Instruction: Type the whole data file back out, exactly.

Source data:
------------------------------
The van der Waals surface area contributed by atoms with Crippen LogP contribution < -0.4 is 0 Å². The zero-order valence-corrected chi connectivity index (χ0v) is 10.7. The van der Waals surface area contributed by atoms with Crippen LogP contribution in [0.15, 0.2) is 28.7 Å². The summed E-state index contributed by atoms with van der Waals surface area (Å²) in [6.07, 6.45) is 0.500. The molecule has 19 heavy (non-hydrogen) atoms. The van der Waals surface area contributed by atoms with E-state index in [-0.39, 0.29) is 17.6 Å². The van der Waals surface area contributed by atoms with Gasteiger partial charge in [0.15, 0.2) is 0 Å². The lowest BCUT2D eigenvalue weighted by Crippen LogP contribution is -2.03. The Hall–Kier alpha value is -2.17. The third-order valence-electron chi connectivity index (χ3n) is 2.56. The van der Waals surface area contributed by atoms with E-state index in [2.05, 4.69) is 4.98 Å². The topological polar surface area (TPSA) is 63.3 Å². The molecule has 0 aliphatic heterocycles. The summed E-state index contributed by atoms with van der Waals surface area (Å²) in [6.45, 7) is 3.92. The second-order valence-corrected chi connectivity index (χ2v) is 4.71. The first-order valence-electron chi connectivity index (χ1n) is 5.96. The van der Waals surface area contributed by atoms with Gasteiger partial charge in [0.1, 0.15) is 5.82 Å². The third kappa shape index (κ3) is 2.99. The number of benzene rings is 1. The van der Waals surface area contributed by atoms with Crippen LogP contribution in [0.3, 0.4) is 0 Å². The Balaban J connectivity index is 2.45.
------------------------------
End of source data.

The van der Waals surface area contributed by atoms with Crippen LogP contribution < -0.4 is 0 Å². The zero-order valence-corrected chi connectivity index (χ0v) is 10.7. The van der Waals surface area contributed by atoms with Crippen LogP contribution in [0.15, 0.2) is 28.7 Å². The summed E-state index contributed by atoms with van der Waals surface area (Å²) in [6.07, 6.45) is 0.500. The molecule has 19 heavy (non-hydrogen) atoms. The van der Waals surface area contributed by atoms with E-state index in [-0.39, 0.29) is 17.6 Å². The van der Waals surface area contributed by atoms with Gasteiger partial charge in [0.15, 0.2) is 0 Å². The lowest BCUT2D eigenvalue weighted by Crippen LogP contribution is -2.03. The Hall–Kier alpha value is -2.17. The third-order valence-electron chi connectivity index (χ3n) is 2.56. The van der Waals surface area contributed by atoms with E-state index in [2.05, 4.69) is 4.98 Å². The topological polar surface area (TPSA) is 63.3 Å². The molecule has 0 aliphatic heterocycles. The summed E-state index contributed by atoms with van der Waals surface area (Å²) in [6.45, 7) is 3.92. The second-order valence-corrected chi connectivity index (χ2v) is 4.71. The first-order valence-electron chi connectivity index (χ1n) is 5.96. The van der Waals surface area contributed by atoms with Gasteiger partial charge in [0.1, 0.15) is 5.82 Å². The third kappa shape index (κ3) is 2.99. The number of benzene rings is 1. The van der Waals surface area contributed by atoms with Crippen LogP contribution in [0.3, 0.4) is 0 Å². The Balaban J connectivity index is 2.45.